With Fallout 4 due out in a couple of weeks, millions of people are set to leap into the post-apocalyptic open world Bethesda has spent the last few years crafting.
After years of waiting and false hopes, Bethesda has finally announced Fallout 4. It's as good an excuse as any to take a trip through time to where it all began, in a very different kind, but now much more familiar kind of Wasteland. This was back in 1988, on technology so primitive that most of the original's game text had to be printed in a manual, with the game simply giving a number to look up every time anything happened. Nevertheless, it found almost instant critical and commercial success... and immense difficulty getting a sequel off the ground. At least, an official one.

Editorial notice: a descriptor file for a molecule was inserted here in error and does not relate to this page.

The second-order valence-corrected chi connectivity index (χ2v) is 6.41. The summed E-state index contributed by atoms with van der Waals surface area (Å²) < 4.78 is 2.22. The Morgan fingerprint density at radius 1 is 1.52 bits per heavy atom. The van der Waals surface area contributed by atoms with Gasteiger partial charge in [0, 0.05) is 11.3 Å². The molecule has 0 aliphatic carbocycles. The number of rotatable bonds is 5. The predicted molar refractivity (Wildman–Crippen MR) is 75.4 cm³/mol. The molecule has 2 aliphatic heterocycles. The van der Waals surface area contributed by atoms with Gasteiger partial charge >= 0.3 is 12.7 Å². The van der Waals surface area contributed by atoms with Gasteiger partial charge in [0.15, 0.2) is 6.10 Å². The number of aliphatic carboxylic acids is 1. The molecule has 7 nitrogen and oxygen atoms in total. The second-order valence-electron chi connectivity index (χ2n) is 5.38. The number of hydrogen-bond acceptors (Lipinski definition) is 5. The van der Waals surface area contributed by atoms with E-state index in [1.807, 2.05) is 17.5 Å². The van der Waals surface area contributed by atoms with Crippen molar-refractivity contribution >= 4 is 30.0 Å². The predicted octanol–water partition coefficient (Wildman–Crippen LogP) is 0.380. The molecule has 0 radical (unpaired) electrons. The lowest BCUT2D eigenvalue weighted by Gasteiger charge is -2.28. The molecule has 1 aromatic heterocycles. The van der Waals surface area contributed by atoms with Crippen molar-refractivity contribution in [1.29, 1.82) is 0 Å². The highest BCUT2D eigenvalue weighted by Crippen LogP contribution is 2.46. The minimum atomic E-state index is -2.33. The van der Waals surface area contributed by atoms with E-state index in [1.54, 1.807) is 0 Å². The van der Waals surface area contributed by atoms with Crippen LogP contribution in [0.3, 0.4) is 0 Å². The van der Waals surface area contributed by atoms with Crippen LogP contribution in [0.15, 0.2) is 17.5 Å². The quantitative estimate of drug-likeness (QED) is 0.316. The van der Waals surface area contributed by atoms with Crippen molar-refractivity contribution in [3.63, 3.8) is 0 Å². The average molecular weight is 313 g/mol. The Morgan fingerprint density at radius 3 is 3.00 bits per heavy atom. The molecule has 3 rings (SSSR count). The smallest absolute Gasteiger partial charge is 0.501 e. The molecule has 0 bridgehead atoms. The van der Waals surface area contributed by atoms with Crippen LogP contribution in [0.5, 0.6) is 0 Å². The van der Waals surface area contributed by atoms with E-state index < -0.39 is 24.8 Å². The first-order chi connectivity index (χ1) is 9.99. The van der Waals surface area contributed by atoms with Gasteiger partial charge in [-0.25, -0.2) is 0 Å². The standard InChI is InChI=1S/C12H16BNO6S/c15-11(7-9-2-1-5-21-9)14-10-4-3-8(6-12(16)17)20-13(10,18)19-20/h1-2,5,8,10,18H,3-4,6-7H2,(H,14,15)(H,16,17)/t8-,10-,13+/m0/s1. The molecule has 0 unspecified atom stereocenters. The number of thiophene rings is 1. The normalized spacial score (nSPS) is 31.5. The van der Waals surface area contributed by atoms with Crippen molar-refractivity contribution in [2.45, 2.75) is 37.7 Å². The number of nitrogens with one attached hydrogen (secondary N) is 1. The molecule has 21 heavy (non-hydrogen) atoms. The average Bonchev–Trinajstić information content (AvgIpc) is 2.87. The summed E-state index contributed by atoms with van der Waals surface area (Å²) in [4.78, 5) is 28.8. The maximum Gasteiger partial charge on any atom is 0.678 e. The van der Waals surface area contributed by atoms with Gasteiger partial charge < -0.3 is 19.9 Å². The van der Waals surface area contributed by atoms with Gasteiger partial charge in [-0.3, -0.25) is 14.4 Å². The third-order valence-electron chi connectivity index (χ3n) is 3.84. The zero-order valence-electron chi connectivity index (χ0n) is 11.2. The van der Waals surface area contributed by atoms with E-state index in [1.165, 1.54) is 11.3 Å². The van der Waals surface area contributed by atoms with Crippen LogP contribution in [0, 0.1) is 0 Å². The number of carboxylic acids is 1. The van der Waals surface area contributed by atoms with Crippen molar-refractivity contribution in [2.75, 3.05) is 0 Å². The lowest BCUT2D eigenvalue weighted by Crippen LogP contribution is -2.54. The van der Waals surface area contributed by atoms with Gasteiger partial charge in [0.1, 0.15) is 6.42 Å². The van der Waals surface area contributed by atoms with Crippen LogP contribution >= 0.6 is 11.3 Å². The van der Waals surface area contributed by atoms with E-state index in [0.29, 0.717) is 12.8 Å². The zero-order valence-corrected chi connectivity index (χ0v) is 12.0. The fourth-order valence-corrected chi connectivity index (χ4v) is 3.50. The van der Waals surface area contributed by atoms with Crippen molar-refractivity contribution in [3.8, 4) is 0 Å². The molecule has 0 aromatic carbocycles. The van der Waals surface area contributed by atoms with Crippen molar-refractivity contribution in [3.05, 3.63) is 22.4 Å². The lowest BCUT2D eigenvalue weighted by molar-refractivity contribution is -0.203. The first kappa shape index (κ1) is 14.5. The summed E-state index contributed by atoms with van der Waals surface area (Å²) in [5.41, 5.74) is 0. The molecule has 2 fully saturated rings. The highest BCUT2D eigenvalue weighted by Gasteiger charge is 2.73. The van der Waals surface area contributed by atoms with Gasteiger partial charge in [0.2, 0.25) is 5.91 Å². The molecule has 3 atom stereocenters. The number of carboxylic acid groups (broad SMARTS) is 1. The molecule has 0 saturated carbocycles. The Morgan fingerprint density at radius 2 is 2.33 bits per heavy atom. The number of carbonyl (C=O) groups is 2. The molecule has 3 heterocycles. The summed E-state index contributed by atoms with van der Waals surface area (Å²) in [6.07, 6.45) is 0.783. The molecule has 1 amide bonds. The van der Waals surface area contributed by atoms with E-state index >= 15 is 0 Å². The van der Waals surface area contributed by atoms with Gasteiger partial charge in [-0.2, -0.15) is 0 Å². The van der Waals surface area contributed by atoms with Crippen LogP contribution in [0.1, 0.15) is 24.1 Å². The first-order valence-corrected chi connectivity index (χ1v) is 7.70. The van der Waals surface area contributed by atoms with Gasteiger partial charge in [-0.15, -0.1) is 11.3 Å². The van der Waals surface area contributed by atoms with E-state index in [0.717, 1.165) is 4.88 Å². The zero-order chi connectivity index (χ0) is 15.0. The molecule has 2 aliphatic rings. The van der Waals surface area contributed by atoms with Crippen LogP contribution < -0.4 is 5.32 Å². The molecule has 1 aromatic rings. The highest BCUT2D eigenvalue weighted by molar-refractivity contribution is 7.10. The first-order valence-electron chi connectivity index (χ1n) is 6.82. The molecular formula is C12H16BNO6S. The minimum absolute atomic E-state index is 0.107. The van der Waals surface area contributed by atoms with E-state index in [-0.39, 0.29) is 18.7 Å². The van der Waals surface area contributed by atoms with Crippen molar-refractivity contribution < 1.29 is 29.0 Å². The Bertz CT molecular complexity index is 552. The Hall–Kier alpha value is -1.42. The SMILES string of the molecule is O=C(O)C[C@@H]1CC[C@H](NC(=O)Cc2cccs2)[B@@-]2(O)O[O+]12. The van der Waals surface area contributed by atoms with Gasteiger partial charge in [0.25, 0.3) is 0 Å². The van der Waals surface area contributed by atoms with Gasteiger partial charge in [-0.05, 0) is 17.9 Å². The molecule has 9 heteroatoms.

When Fallout 3 was announced, the widespread joy at the resurrection of a beloved and largely forgotten series by a developer of as much established talent as Bethesda was huge. But it was matched by an equally fierce backlash from one of the most notoriously fanatical, difficult-to-please fanbases in the gaming world. Most Fallout fans were adamant that the series ought to be left alone, that the limited technology that the games were built upon was an integral part of what Fallout was, and that any attempt to modernise the series could only result in the bastardisation of one of the most fondly-remembered game universes in the history of the medium.